Figure 4.

The cpxA101 mutation confers both the non-adherent phenotype and reduced curlin gene transcription. Strains were grown in M63 media with 0.2% mannitol as a carbon source. (A) Biofilm formation estimated from the adherence percentage (see Section 2). The total growth in each well reached 1.5 OD600 U. (B) Curlin gene fusion expression (OD600=1.5).

Figure 3.

The non-adherent phenotype results from CpxR phosphorylation by acetyl phosphate in the absence of CpxA. Strains were grown in M63 media with 0.2% mannitol as a carbon source. The total growth in each well reached 1.5 OD600 U.

We introduced the ompR234 mutation in the cpxA101 mutant lacking phosphatase activity. Strains carrying this mutation accumulate phosphorylated CpxR. Strain PHL910, as well as the cpxA mutant, loses the ability to form thick biofilms (Figs. 1A and 4A). We conclude that the high phosphorylation level of CpxR inhibits the adherence process. To test if this inhibition occurs via curlin gene transcription, we assayed the csgA-uidA fusion in different genetic backgrounds. Curlin fusion expression is indeed extremely reduced in the cpxA101 mutant when it slightly increases in the cpxR mutant (Fig. 4B), suggesting that CpxR-P could be responsible for the repression of the csgA-uidA expression. According to this hypothesis, presence of cpxR on a multicopy plasmid leads to a decrease of the curlin gene fusion expression (data not shown). Our results clearly demonstrate that Cpx pathway activation has a negative effect in the process of biofilm formation resulting in repression of curlin gene transcription. To test the physiological importance of this phenomenon, we have investigated the adherence properties and the curlin gene fusion expression in bacteria overproducing the NlpE protein. This outer membrane protein is known to activate the Cpx pathway when synthesized from a multicopy plasmid such as pND18 [11]. Fig. 5 shows as expected that activation of the Cpx pathway by NlpE causes an adherence defect and a decrease of the csgA-uidA gene fusion expression. Expression of P-pilus subunits in the absence of its own chaperone PapD activates the Cpx pathway that upregulates protease and chaperone proteins [19]. Soto and Hultgren [20] proposed that in response to bacterial attachment, pilus subunits accumulate in the periplasm, triggering Cpx system activation that in turn facilitates pilus biogenesis. Our results could be included in this model as a clue, indicating that beyond degradation and refolding of unassembled subunits, activation of the Cpx pathway following the attachment could directly inhibit the curli biogenesis.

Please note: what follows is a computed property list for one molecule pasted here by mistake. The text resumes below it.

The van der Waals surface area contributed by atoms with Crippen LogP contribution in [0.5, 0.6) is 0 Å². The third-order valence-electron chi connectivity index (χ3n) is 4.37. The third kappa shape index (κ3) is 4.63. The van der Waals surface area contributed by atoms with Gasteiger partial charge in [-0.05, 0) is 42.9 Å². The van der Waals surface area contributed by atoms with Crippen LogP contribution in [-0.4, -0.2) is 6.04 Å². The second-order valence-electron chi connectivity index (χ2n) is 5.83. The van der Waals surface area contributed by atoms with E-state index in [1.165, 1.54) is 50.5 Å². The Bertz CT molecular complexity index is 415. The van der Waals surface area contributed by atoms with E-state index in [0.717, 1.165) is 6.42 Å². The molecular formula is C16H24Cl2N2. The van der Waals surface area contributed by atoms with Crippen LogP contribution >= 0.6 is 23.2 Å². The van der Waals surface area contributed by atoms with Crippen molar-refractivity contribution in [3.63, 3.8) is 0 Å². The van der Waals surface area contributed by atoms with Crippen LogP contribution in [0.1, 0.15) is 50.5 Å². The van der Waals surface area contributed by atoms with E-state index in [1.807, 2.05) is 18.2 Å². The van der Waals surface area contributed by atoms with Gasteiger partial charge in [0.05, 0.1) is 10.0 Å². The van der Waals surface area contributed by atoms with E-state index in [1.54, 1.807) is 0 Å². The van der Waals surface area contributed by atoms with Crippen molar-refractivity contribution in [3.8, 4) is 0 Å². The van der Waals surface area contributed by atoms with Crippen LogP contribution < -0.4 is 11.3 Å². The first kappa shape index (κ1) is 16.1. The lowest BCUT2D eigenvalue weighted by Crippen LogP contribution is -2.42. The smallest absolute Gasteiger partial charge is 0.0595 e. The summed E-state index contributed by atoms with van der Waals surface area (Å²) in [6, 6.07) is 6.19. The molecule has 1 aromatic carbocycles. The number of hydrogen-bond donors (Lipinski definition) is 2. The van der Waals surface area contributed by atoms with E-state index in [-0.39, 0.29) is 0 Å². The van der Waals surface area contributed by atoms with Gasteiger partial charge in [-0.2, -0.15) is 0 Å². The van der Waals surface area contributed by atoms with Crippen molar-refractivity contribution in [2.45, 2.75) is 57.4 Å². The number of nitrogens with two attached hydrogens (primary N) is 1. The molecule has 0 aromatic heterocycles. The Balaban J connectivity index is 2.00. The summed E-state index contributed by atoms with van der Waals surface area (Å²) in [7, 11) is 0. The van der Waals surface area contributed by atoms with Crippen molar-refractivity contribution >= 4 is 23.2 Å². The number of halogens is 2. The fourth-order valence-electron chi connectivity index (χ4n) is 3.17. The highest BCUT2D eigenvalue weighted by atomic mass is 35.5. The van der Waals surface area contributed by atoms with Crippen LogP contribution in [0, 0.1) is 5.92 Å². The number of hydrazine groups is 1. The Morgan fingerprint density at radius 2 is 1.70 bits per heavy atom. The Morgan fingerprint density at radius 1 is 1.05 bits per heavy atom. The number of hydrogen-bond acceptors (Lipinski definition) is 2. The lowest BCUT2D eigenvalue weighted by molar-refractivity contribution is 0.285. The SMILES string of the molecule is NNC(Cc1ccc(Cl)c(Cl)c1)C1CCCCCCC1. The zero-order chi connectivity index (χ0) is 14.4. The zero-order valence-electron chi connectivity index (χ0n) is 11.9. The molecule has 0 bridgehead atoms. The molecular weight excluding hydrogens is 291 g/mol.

Figure 5.

Cpx pathway induction by NlpE leads to both reduced adherence and reduced transcription of the curlin gene. Strains transformed with pND18 overexpress nlpE. pBAD18 is the control for pND18. Strains were grown in M63 media containing 50μg ml−1 ampicillin, 0.2% mannitol as a carbon source and arabinose 0.4% as inductor. (A) Biofilm formation estimated from the adherence percentage (see Section 2). The total growth in each well reached 1 OD600 U. (B) Curlin gene fusion expression.

Acknowledgements

We thank Thomas Silhavy and members of his lab for gifts of strains. We thank Sylvie Reverchon and Guy Condemine for helpfull discussions. This work was partially supported by a Grant from the French Defense Ministry (96-048/DRET).